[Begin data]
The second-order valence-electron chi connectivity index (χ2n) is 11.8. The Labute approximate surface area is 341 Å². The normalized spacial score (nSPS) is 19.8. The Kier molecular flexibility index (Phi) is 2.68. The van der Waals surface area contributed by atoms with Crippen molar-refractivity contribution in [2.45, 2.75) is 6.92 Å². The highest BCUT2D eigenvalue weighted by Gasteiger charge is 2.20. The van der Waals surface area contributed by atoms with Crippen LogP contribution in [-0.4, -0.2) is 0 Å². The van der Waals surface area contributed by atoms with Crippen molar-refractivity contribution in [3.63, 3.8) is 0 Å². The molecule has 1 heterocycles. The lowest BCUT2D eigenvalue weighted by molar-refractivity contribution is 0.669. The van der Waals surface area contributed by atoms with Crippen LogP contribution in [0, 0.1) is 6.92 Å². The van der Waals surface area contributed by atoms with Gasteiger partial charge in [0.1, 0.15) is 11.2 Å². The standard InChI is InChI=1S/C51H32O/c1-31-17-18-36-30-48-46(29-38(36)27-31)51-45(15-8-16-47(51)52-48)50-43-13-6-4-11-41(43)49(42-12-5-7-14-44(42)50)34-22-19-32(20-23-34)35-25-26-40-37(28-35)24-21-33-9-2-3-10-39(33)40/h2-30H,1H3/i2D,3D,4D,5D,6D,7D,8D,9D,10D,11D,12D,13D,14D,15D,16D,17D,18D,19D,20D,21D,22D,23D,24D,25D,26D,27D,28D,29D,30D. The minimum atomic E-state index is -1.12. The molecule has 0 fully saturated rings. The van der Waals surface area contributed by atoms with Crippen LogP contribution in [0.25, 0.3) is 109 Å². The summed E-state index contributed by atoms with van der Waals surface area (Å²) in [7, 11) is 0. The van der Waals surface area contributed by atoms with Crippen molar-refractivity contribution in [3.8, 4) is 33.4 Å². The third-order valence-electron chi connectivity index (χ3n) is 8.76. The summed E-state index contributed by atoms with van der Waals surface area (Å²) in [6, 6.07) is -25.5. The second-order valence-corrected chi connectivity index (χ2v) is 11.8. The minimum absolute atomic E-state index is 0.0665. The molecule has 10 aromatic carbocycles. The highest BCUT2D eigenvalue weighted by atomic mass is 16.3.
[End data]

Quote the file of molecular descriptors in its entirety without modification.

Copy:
The second-order valence-electron chi connectivity index (χ2n) is 11.8. The Labute approximate surface area is 341 Å². The normalized spacial score (nSPS) is 19.8. The Kier molecular flexibility index (Phi) is 2.68. The van der Waals surface area contributed by atoms with Crippen molar-refractivity contribution in [2.45, 2.75) is 6.92 Å². The highest BCUT2D eigenvalue weighted by Gasteiger charge is 2.20. The van der Waals surface area contributed by atoms with Crippen LogP contribution in [-0.4, -0.2) is 0 Å². The van der Waals surface area contributed by atoms with Crippen molar-refractivity contribution in [3.63, 3.8) is 0 Å². The molecule has 1 heterocycles. The lowest BCUT2D eigenvalue weighted by molar-refractivity contribution is 0.669. The van der Waals surface area contributed by atoms with Crippen LogP contribution in [0, 0.1) is 6.92 Å². The van der Waals surface area contributed by atoms with Gasteiger partial charge in [0.1, 0.15) is 11.2 Å². The standard InChI is InChI=1S/C51H32O/c1-31-17-18-36-30-48-46(29-38(36)27-31)51-45(15-8-16-47(51)52-48)50-43-13-6-4-11-41(43)49(42-12-5-7-14-44(42)50)34-22-19-32(20-23-34)35-25-26-40-37(28-35)24-21-33-9-2-3-10-39(33)40/h2-30H,1H3/i2D,3D,4D,5D,6D,7D,8D,9D,10D,11D,12D,13D,14D,15D,16D,17D,18D,19D,20D,21D,22D,23D,24D,25D,26D,27D,28D,29D,30D. The minimum atomic E-state index is -1.12. The molecule has 0 fully saturated rings. The van der Waals surface area contributed by atoms with Crippen LogP contribution in [0.25, 0.3) is 109 Å². The summed E-state index contributed by atoms with van der Waals surface area (Å²) in [7, 11) is 0. The van der Waals surface area contributed by atoms with Crippen molar-refractivity contribution in [3.8, 4) is 33.4 Å². The third-order valence-electron chi connectivity index (χ3n) is 8.76. The summed E-state index contributed by atoms with van der Waals surface area (Å²) in [6, 6.07) is -25.5. The second-order valence-corrected chi connectivity index (χ2v) is 11.8. The minimum absolute atomic E-state index is 0.0665. The molecule has 10 aromatic carbocycles. The highest BCUT2D eigenvalue weighted by atomic mass is 16.3.